1. That if he had been called, etc., he would have desired, first, to have advised with the elders, whether the church had power to call in question the proceedings of the civil court.

2. He would have consulted with the rest of the court, whether he might discover the counsels of the court to this assembly.

3. Though he knew, that the elders and some others did know, that the church could not inquire into the justice and proceedings of the court, etc.; yet, for the satisfaction of such as did not, and were willing to be satisfied, he would declare his mind herein.

4. He showed, that, if the church had such power, they must have it from Christ, but Christ had disclaimed it in his practice and by rule, as Luke [blank,] Matt, [blank;] and the scripture holds not out any rule or example for it; and though Christ's kingly power be in his church, yet that is not that kingly power whereby he is King of kings and Lord of lords, for by that kings reign and princes, etc. It is true, indeed, that magistrates, as they are church members, are accountable to the church for their failings, but that is when they are out of their calling; for we have examples of the highest magistrates in the same kind, as Uzzia, when he would go offer incense in the temple, the officers of the church called him to account, and

1 The proceedings of the court against the Hutchinsonians.

withstood him. But when Asa put a prophet in prison, and when Salam put out Abiathar from the priesthood, (the one being a good act and the other ill,) yet the officers of the church did not call either of them to account for it. If a magistrate shall, in a private way, take away a man's goods or his servants, etc., the church may call him to account for it; but if he doth thus in pursuing a course of justice, (though the thing be unjust,) yet he is not accountable, etc.

5. For himself, he did nothing in the cases of the brethren, but by the advice and direction of our teacher and other of the elders. For in the oath, which was administered to him and the rest, etc., there was inserted, by his advice, this clause,— In all causes wherein you are to give your vote, etc., you are to give your vote as in your judgment and conscience you shall see to be most for the public good, etc.; and so for his part he was persuaded, that it would be most for the glory of God, and the public good, to pass sentence as they did.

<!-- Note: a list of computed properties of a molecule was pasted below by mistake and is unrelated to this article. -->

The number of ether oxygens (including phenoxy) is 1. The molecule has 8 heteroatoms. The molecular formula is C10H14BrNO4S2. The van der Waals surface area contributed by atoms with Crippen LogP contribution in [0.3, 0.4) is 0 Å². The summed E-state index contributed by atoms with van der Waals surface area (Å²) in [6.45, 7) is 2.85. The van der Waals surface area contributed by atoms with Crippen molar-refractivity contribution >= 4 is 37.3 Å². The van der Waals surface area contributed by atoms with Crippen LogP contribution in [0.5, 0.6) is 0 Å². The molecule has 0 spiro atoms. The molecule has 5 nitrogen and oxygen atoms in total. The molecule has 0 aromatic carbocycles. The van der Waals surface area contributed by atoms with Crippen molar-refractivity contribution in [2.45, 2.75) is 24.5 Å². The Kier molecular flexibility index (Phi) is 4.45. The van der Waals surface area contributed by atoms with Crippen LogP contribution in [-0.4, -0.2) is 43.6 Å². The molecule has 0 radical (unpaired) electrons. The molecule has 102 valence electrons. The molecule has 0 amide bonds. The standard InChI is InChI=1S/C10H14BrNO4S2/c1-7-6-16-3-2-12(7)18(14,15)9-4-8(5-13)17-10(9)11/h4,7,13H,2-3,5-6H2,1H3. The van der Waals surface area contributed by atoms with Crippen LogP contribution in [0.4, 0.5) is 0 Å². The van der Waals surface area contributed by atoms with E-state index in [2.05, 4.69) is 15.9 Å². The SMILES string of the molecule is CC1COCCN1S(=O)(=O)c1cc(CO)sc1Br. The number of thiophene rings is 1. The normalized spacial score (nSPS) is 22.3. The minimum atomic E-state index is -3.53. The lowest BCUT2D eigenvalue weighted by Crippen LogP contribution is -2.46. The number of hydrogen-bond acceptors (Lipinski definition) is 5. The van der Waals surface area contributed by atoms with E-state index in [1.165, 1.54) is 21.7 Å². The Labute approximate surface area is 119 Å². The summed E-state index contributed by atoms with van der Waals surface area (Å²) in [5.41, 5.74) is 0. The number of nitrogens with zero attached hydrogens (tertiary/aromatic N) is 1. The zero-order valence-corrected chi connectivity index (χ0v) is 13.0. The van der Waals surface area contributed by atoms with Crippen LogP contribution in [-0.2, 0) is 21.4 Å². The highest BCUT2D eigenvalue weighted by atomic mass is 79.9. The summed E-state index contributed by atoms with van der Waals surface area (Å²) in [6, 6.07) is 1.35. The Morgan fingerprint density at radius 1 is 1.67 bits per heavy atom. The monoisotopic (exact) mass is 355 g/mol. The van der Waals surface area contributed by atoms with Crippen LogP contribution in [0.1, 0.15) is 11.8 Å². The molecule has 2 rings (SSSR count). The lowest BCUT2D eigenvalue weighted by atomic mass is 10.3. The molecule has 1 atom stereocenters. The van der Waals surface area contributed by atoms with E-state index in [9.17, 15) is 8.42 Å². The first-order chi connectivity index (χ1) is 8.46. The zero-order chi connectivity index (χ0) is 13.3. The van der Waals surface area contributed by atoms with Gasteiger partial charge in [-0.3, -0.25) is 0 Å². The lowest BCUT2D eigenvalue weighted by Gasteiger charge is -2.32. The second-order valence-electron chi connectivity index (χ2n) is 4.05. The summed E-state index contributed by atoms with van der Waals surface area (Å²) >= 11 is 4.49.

6. He would give them one reason, which was a ground for his judgment, and that was, for that he saw, that those brethren, etc., were so divided from the rest of the country in their judgment and practice, as it could not stand with the public peace, that they should continue amongst us. So, by the example of Lot in Abraham's family, and after Hagar and Ishmael, he saw they must be sent away.1

1 Winthrop's justification of himself is interesting as coming from one i naturally candid and gentle who in a great strait, in a fierce contest between i liberal and illiberal minds, provides for the public good as well as he can according to his lights.



Mo. 11 (January).] The church at Roxbury dealt with divers of their members, (who had their hands to the petition,) and spent many days in public meetings to have brought them to see their sin in that, as also in the corrupt opinions which they held, but could not prevail with them. So they proceeded to two or three admonitions, and, when all was in vain, they cast them out of the church. In their dealing with them, they took some of them in plain lies and other foul distempers.